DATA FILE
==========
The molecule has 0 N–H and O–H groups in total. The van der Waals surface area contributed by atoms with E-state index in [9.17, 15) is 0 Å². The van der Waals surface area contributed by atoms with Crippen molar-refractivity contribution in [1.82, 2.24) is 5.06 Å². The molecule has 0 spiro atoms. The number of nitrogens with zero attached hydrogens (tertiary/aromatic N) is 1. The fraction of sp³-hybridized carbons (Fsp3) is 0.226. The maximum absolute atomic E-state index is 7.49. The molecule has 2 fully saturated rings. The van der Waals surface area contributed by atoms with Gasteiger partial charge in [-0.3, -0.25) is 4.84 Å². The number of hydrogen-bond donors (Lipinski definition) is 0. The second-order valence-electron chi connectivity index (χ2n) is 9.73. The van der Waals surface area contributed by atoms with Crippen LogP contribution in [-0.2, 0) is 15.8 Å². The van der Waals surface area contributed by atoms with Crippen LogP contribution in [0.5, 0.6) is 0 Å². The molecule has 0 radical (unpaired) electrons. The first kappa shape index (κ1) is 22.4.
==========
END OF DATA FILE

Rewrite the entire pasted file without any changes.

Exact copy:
The molecule has 0 N–H and O–H groups in total. The van der Waals surface area contributed by atoms with E-state index in [9.17, 15) is 0 Å². The van der Waals surface area contributed by atoms with Crippen molar-refractivity contribution in [1.82, 2.24) is 5.06 Å². The molecule has 0 spiro atoms. The number of nitrogens with zero attached hydrogens (tertiary/aromatic N) is 1. The fraction of sp³-hybridized carbons (Fsp3) is 0.226. The maximum absolute atomic E-state index is 7.49. The molecule has 2 fully saturated rings. The van der Waals surface area contributed by atoms with Gasteiger partial charge in [-0.3, -0.25) is 4.84 Å². The number of hydrogen-bond donors (Lipinski definition) is 0. The second-order valence-electron chi connectivity index (χ2n) is 9.73. The van der Waals surface area contributed by atoms with Crippen LogP contribution in [-0.2, 0) is 15.8 Å². The van der Waals surface area contributed by atoms with Crippen LogP contribution in [0.5, 0.6) is 0 Å². The molecule has 0 radical (unpaired) electrons. The first kappa shape index (κ1) is 22.4.